The problems with magnesium are twofold: firstly its fatigue properties are poor and, secondly, so are its corrosion properties. Very often micro-porosity (in effect "holes" in the metal) occurs during the casting process, which has a negative impact on both fatigue life and potential corrosion degradation - meaning a cast Magnesium alloy wheel may not have a very long life expectancy.

Forged magnesium suffers less from porosity but still may not last very long; i.e., sometimes less than a racing season. Several recent high profile failures of forged Magnesium alloy wheels have contributed to them being progressively banned from some high level racing classes - most notably the World Superbike Championship (WSBK) - where 17" Aluminium wheels are now the only permitted type.

If the very significant benefits of having lighter wheels are being sought - but without compromising lifespan and safety - the only entirely effective solution is to use Prepreg Carbon Fibre Composite which is not only both a lighter AND a stronger material, but also a fatigue free and corrosion free material meaning that as an engineering solution for safety critical components such as wheels it is vastly superior to Magnesium or Aluminium alloys (see subsequent Q&A’s for its technical properties to confirm this).

This move toward composite materials is not only relevant to motorcycle wheels but it is now also widely known that in other engineering areas where, for safety-critical reasons, having the strongest and longest lasting but still light materials is a necessity (such as in aircraft fuselages and wings, helicopter rotor blades, high performance road car and racecar chassis, as just a few examples) the reliance on light metal alloys is diminishing rapidly. Further information can be founds here from Cytec - the worldwide leader in composites and technology supply partner to not only BST, but also other notable and forward thinking companies such as Boeing, McLaren automotive and Airbus Industrie, to name but three.

3. Are BST wheels supplied by HPS complete and ready to install?
BST wheels from HPS are supplied with:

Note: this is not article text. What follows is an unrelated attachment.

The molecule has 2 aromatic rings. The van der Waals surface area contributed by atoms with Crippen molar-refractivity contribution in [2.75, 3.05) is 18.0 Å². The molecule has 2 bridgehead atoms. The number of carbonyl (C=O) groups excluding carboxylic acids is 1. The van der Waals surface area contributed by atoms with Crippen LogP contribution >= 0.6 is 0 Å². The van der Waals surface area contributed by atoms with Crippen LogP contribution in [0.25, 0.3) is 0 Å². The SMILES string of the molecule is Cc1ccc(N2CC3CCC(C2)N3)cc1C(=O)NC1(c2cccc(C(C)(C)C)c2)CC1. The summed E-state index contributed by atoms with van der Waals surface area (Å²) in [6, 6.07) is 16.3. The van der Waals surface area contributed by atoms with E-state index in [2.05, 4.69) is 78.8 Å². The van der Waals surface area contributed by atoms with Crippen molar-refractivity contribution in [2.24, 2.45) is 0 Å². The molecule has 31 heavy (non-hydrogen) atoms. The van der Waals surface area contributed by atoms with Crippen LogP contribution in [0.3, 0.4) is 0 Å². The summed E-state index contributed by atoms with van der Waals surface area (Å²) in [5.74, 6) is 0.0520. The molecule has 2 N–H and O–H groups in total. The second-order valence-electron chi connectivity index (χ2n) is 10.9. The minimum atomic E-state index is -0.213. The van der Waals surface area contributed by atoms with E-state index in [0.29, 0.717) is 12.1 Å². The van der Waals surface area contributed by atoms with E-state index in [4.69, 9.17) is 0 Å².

• All internal bearings, spacers and seals pre-installed
  • External spacers, where required
  • Air/tyre valves
  • Cush drive (rear double-sided wheels)
  • Sprocket (rear double-sided wheels) where required - except certain KTM applications
  • Sprocket carrier (rear double-sided wheels) where required – additional wheels can be purchased without a sprocket carrier for race teams or track day users

BST wheels are ordinarily designed make use of your bike's original brake discs meaning that after fitting tyres and discs your wheels will go straight in. Please note that disc bolts may need to be replaced with new items as some bike makers specify that their originals are "one use only" stretch bolts. HPS can advise and quote you, if required, for replacements in Stainless Steel or Titanium.

4: How much safer are Carbon Fibre wheels than standard wheels?
A: Carbon Fibre wheels have been in existence for some considerable time and have been proven to be safe when designed and manufactured properly and, as with any wheel, used within their design parameters. One of the parameters is the maximum static weight of the motorcycle for which the wheels are designed (Black Stone Tek wheels are designed for motorcycles that weigh up to 280kg dry) and have more than adequate strength and damage tolerance for any usage within a road/street, sport or race environment. Safety is dependant on more than just strength, though, and whenever a bike becomes more easily controllable because of better dynamic characteristics, active safety is enhanced too.

5: What are the physical properties of Prepreg Carbon Fibre that make it particularly suitable for wheels?
A: Some of the properties of Carbon Fibre composites as used in BST wheels.
Material used - Carbon Fibre Prepreg in a woven and unidirectional format, embedded in a resin matrix, made from toughened epoxy.

- Max structural temperature: 120 degrees C
- Min structural temperature: -40 degrees C
- Corrosion resistance: Totally corrosion free
- Chemical resistance: Resistant to most dilutants such as acetone, benzene, thinners,
- Automotive fluid resistance: Limited resistance to brake fluids and acids
- Density: Approximately 1.7 kg/qdm (Aluminium 2.7, Titanium 4.5, Steel 7.9)
- Damage Tolerance: Similar to 2024 Aluminium
- Strength: Better than 2024 Aluminium
- Stiffness: Similar to 2024 Aluminium

Variable wall thicknesses can be created anywhere as needed in order to increase strength where required. Fibres are oriented in the direction of stress in order to increase strength.

6: How much stronger are BST Carbon Fibre Wheels than conventional wheels?
A: BST Carbon Fibre wheels are comfortably over-engineered for street/road use and have undergone an intensive programme of very stringent testing to verify their design and to confirm their strength and durability.